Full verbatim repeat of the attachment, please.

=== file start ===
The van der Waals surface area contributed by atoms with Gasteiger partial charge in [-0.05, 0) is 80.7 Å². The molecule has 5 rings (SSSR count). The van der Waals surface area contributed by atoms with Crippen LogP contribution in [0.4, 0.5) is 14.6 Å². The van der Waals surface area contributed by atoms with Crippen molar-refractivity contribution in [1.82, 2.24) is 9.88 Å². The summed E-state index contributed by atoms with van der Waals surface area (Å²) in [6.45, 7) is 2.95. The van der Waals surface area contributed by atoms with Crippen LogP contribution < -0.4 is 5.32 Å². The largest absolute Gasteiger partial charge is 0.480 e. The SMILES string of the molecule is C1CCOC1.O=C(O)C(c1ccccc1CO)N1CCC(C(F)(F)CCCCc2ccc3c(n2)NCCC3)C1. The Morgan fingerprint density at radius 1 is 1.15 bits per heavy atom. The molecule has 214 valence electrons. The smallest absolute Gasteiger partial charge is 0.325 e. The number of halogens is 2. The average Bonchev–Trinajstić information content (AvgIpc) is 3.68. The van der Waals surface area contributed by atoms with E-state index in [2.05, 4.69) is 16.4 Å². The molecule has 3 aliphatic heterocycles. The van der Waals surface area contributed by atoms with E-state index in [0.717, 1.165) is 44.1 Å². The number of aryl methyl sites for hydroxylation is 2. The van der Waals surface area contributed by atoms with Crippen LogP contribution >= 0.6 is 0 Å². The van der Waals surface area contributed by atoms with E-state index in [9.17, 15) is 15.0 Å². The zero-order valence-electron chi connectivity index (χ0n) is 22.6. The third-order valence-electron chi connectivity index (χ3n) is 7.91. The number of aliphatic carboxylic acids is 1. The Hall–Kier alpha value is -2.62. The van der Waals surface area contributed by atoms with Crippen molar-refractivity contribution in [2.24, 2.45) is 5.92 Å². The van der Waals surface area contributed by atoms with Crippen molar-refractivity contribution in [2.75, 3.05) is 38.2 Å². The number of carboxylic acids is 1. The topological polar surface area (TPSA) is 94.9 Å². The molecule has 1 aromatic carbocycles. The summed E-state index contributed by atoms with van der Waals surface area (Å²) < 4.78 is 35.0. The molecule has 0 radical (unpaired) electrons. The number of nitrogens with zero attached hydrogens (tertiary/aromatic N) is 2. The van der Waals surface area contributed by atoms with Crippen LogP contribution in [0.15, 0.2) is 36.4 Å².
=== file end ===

The van der Waals surface area contributed by atoms with Gasteiger partial charge in [-0.05, 0) is 80.7 Å². The molecule has 5 rings (SSSR count). The van der Waals surface area contributed by atoms with Crippen LogP contribution in [0.4, 0.5) is 14.6 Å². The van der Waals surface area contributed by atoms with Crippen molar-refractivity contribution in [1.82, 2.24) is 9.88 Å². The summed E-state index contributed by atoms with van der Waals surface area (Å²) in [6.45, 7) is 2.95. The van der Waals surface area contributed by atoms with Crippen LogP contribution < -0.4 is 5.32 Å². The largest absolute Gasteiger partial charge is 0.480 e. The SMILES string of the molecule is C1CCOC1.O=C(O)C(c1ccccc1CO)N1CCC(C(F)(F)CCCCc2ccc3c(n2)NCCC3)C1. The Morgan fingerprint density at radius 1 is 1.15 bits per heavy atom. The molecule has 214 valence electrons. The smallest absolute Gasteiger partial charge is 0.325 e. The number of halogens is 2. The average Bonchev–Trinajstić information content (AvgIpc) is 3.68. The van der Waals surface area contributed by atoms with E-state index in [2.05, 4.69) is 16.4 Å². The molecule has 3 aliphatic heterocycles. The van der Waals surface area contributed by atoms with E-state index in [0.717, 1.165) is 44.1 Å². The number of aryl methyl sites for hydroxylation is 2. The van der Waals surface area contributed by atoms with Crippen LogP contribution >= 0.6 is 0 Å². The van der Waals surface area contributed by atoms with E-state index in [9.17, 15) is 15.0 Å². The zero-order valence-electron chi connectivity index (χ0n) is 22.6. The third-order valence-electron chi connectivity index (χ3n) is 7.91. The number of aliphatic carboxylic acids is 1. The Hall–Kier alpha value is -2.62. The van der Waals surface area contributed by atoms with Crippen molar-refractivity contribution in [2.24, 2.45) is 5.92 Å². The van der Waals surface area contributed by atoms with Crippen molar-refractivity contribution in [2.75, 3.05) is 38.2 Å². The number of carboxylic acids is 1. The topological polar surface area (TPSA) is 94.9 Å². The molecule has 1 aromatic carbocycles. The summed E-state index contributed by atoms with van der Waals surface area (Å²) < 4.78 is 35.0. The molecule has 0 radical (unpaired) electrons. The number of nitrogens with zero attached hydrogens (tertiary/aromatic N) is 2. The van der Waals surface area contributed by atoms with Crippen LogP contribution in [0.15, 0.2) is 36.4 Å².